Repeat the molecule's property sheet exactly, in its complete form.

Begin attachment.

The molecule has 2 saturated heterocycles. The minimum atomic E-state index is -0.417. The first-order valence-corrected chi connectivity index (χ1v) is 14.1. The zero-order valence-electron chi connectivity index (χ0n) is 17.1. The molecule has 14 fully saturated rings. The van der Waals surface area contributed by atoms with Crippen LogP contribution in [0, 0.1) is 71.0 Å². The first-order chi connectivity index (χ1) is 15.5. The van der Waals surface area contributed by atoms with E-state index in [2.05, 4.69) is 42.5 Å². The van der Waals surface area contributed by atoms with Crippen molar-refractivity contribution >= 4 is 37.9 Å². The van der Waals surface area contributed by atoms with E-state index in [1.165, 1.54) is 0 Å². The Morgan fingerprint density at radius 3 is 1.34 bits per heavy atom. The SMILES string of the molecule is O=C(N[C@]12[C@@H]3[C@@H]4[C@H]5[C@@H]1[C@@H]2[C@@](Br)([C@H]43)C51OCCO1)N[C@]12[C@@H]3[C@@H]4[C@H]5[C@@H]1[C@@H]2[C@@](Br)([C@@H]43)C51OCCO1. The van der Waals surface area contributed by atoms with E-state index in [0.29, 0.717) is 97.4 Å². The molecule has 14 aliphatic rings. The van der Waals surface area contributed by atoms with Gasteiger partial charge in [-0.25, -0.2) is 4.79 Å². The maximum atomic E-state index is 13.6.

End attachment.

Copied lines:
The molecule has 2 saturated heterocycles. The minimum atomic E-state index is -0.417. The first-order valence-corrected chi connectivity index (χ1v) is 14.1. The zero-order valence-electron chi connectivity index (χ0n) is 17.1. The molecule has 14 fully saturated rings. The van der Waals surface area contributed by atoms with Crippen LogP contribution in [0, 0.1) is 71.0 Å². The first-order chi connectivity index (χ1) is 15.5. The van der Waals surface area contributed by atoms with E-state index in [2.05, 4.69) is 42.5 Å². The van der Waals surface area contributed by atoms with Crippen molar-refractivity contribution >= 4 is 37.9 Å². The van der Waals surface area contributed by atoms with E-state index in [1.165, 1.54) is 0 Å². The Morgan fingerprint density at radius 3 is 1.34 bits per heavy atom. The SMILES string of the molecule is O=C(N[C@]12[C@@H]3[C@@H]4[C@H]5[C@@H]1[C@@H]2[C@@](Br)([C@H]43)C51OCCO1)N[C@]12[C@@H]3[C@@H]4[C@H]5[C@@H]1[C@@H]2[C@@](Br)([C@@H]43)C51OCCO1. The van der Waals surface area contributed by atoms with E-state index in [0.29, 0.717) is 97.4 Å². The molecule has 14 aliphatic rings. The van der Waals surface area contributed by atoms with Gasteiger partial charge in [-0.25, -0.2) is 4.79 Å². The maximum atomic E-state index is 13.6.